Twenty five years will have to elapse before a measured view of the lasting value of her reforms can be assessed. There is little point in this blog trying an evaluation now. What can be said is that she put the spine back into a country which had lost its way following the evaporation its Empire. She demonstrated that trades unions must operate within a constructive legal framework to advance the causes of their members and not as a separate organ of brute power within the state. She banished the ghosts of Suez with a stunning victory in the Falklands. She gave the Conservative Party four consecutive victories of which she herself won three. To many, most important of all, she showed there is no glass ceiling above which women should not hope to rise.

On the downside she unleashed a set of simplistic economic principles which formed the framework of an economic model which has now collapsed and from which recovery is proving elusive. She decimated Britain’s industrial base and reinforced a national obsession with home ownership which has left a housing shortage and the biggest national debt overhang in the country’s history.

She changed the nature of politics and the positioning of the political parties. She destroyed the Conservatives as a national party; now they prosper only in England. Since her, the Tories have won  just one general election under Major with a small majority, which they subsequently lost in bye-elections and one other under Cameron, when they failed to get a majority altogether. The Tory party, once renowned for its unity of spirit and purpose is now split between right and left and pro or anti Europe.

These are just a handful of thoughts plucked  from a huge harvest of extraordinary contributions from a towering twentieth century politician. To her family and friends we extend our sympathy and warm thoughts.

Others will judge this moment dependent on who they think they are,  what they believe in and where they think they are headed. And what, if anything, they believe they owe to the age of Margaret Thatcher.

Osborne And Philpott

Friday, April 5th, 2013

To highlight the extraordinary situation of a huge family, led by able bodied work age adults, living entirely off benefits and no work, at public expense while their neighbours toil and pay taxes to fund the fiasco, is a point worth making. Whether it is quite as simple as that and whether senior government ministers, namely the Chancellor, should make it is another question.

Child benefit is paid to prevent children falling upon the hardship of extreme poverty and by all accounts of teachers and neighbours who were in contact with the Philpott children, they were well fed and clothed, never late for school and never missed a day. The side product of this successful state support was its manipulation by a ruthless egocentric who treated everyone, especially women, his women as he saw it, with contempt and the siring of  more and more children as a profitable business.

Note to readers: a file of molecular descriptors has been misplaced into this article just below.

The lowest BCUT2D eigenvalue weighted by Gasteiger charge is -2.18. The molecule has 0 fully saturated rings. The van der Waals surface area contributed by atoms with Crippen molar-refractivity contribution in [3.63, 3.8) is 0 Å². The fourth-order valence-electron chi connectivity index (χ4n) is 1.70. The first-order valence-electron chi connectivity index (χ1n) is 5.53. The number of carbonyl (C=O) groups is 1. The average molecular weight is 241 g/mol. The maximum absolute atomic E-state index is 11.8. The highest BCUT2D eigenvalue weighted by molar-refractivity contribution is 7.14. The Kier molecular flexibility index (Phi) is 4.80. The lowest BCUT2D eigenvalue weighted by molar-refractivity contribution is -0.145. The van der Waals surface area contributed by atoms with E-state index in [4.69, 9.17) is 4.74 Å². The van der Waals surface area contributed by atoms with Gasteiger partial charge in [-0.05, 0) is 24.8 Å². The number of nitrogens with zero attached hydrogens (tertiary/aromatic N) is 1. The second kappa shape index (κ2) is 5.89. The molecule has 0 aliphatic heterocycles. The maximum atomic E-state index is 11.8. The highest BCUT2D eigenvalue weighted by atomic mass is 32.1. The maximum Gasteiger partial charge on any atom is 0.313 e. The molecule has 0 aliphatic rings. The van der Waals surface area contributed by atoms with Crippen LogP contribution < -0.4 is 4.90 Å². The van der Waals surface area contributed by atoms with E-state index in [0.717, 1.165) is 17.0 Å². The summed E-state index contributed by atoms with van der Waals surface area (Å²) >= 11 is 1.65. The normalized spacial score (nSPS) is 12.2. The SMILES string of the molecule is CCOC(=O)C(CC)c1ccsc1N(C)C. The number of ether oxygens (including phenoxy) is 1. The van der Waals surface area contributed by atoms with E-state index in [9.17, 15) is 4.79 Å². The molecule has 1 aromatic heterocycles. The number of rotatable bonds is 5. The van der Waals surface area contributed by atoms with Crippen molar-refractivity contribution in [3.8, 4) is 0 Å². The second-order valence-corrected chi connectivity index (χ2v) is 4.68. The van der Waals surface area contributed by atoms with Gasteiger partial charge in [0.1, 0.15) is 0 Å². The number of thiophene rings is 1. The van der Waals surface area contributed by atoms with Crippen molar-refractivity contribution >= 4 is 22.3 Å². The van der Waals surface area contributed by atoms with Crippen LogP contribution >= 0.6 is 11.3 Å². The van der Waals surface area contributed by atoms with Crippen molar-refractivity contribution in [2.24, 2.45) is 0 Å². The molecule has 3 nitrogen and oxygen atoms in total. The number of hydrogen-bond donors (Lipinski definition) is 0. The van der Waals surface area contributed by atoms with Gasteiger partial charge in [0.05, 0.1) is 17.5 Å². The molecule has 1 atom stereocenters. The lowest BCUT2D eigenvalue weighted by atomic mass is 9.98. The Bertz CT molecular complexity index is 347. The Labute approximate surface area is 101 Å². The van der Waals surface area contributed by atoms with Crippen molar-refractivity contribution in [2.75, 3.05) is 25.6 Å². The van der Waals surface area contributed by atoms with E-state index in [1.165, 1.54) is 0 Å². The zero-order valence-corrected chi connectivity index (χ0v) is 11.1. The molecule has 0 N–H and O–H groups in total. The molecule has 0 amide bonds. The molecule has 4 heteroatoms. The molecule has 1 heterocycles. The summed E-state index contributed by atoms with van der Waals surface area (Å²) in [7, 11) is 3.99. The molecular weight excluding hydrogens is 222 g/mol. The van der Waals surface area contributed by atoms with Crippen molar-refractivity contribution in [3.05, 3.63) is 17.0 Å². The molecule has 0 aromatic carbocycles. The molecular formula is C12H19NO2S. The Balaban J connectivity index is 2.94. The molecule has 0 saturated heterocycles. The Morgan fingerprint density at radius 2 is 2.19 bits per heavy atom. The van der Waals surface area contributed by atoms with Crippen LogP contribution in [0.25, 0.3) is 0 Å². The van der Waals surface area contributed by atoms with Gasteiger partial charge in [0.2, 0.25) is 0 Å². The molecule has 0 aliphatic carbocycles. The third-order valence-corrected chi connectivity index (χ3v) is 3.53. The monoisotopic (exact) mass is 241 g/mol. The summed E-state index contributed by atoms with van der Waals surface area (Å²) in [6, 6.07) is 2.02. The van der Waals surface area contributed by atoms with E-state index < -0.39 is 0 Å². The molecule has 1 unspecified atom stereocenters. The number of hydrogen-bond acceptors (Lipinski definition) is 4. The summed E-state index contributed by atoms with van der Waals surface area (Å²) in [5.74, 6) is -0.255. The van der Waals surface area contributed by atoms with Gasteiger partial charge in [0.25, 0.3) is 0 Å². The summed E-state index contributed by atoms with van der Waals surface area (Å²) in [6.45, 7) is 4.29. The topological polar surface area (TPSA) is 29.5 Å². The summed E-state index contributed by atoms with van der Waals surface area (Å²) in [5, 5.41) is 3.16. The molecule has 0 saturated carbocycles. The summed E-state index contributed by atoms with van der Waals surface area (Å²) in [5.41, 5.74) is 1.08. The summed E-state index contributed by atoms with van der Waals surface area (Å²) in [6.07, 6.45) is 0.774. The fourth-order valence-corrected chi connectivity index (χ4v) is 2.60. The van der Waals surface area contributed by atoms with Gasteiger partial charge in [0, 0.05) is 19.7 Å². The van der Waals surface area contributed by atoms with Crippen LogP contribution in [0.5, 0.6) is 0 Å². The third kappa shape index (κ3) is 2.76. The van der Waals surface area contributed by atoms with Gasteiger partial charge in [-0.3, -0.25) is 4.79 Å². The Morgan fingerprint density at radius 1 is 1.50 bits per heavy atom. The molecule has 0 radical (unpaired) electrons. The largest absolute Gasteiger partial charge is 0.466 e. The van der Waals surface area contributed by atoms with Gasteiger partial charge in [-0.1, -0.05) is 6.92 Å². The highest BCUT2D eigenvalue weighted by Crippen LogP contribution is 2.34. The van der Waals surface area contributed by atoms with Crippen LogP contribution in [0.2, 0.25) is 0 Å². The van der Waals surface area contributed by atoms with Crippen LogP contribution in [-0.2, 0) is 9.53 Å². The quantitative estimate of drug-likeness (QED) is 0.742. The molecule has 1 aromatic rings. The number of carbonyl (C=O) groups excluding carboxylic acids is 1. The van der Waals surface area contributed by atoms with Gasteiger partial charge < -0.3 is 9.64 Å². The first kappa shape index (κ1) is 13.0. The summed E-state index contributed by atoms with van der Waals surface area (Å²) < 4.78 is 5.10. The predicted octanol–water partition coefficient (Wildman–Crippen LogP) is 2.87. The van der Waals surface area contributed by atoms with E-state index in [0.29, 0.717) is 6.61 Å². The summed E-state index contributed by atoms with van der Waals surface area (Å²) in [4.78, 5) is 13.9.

Unhappily any system, for whatever laudable purpose established, can and will be abused by those whose only navigation tool through the challenges of life is personal gain by any means.This does not mean the system is bad, nor that the majority of those who benefit from it are bad; only that a handful are bad and in this case one very bad indeed. There is at issue a principle, dear to Conservative party activists who believe surveys that suggest the majority of voters agree, which questions the level of obligation of hard working taxpayers as the phrase goes who want to get on funding such exploitation.

Underlying this self-righteous assertion is a rather nasty trend. It is the divisive one of seeing taxpayers as one part of a state burdened by another which is feckless, lazy and composed of spongers. Of course there are spongers among benefit recipients, just as there are liars in the Cabinet. This does not mean we should end benefits any more than we should end democracy.

The stark truth is one few dare face. The economy is wrecked by a shrinking of its industrial base and a headlong dash into property and debt on such a titanic scale that nobody knows how to get out of a bind that the majority of the hard working taxpayers had a hand in setting up, with their profligacy with plastic money, equity releases and abandonment of saving, during a debauched celebration over many years of a boom without any real foundation in mathematical fact whatsoever. The consequence of that is a benefits bill amounting to a third of government spending necessary to prevent a descent into poverty and deprivation of third world dimensions.

The whole nation pays some tax, if only vat, and there is no such thing as taxpayers as a separate entity. To get out of a prolonged and continuing economic crisis, for which none thus far has offered a convincing route of escape, will require a sense of national unity and pulling together Olympic style, including bankers, speculators, spongers, ambulance chasing lawyers and all. Even then salvation is far from certain. Politicians who think they can pick up some votes by sowing division come form a political tradition of the very worst kind. History is full of examples. They all came to an unhappy political ending.